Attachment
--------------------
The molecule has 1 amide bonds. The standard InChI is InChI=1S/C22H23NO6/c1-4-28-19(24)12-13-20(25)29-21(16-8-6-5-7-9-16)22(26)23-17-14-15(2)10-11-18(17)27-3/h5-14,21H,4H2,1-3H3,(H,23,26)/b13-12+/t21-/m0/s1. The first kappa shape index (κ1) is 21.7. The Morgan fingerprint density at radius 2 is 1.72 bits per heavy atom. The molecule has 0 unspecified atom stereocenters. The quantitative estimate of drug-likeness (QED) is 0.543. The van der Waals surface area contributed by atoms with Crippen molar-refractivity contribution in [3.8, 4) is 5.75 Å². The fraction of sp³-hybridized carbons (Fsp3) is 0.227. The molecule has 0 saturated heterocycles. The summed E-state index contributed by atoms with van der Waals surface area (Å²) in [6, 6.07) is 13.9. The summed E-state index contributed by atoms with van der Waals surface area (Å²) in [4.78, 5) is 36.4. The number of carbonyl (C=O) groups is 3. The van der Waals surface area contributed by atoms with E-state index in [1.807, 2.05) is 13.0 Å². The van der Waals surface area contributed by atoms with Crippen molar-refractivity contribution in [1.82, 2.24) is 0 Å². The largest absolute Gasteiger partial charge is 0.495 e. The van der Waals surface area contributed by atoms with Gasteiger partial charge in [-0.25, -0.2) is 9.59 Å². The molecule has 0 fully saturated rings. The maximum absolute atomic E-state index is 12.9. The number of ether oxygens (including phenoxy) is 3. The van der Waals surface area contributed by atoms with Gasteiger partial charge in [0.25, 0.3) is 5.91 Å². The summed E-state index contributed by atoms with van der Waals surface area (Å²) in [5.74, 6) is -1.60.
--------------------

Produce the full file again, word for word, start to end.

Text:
The molecule has 1 amide bonds. The standard InChI is InChI=1S/C22H23NO6/c1-4-28-19(24)12-13-20(25)29-21(16-8-6-5-7-9-16)22(26)23-17-14-15(2)10-11-18(17)27-3/h5-14,21H,4H2,1-3H3,(H,23,26)/b13-12+/t21-/m0/s1. The first kappa shape index (κ1) is 21.7. The Morgan fingerprint density at radius 2 is 1.72 bits per heavy atom. The molecule has 0 unspecified atom stereocenters. The quantitative estimate of drug-likeness (QED) is 0.543. The van der Waals surface area contributed by atoms with Crippen molar-refractivity contribution in [3.8, 4) is 5.75 Å². The fraction of sp³-hybridized carbons (Fsp3) is 0.227. The molecule has 0 saturated heterocycles. The summed E-state index contributed by atoms with van der Waals surface area (Å²) in [6, 6.07) is 13.9. The summed E-state index contributed by atoms with van der Waals surface area (Å²) in [4.78, 5) is 36.4. The number of carbonyl (C=O) groups is 3. The van der Waals surface area contributed by atoms with E-state index in [1.807, 2.05) is 13.0 Å². The van der Waals surface area contributed by atoms with Crippen molar-refractivity contribution in [1.82, 2.24) is 0 Å². The largest absolute Gasteiger partial charge is 0.495 e. The van der Waals surface area contributed by atoms with Gasteiger partial charge in [-0.25, -0.2) is 9.59 Å². The molecule has 0 fully saturated rings. The maximum absolute atomic E-state index is 12.9. The number of ether oxygens (including phenoxy) is 3. The van der Waals surface area contributed by atoms with Gasteiger partial charge in [0.25, 0.3) is 5.91 Å². The summed E-state index contributed by atoms with van der Waals surface area (Å²) in [5.74, 6) is -1.60.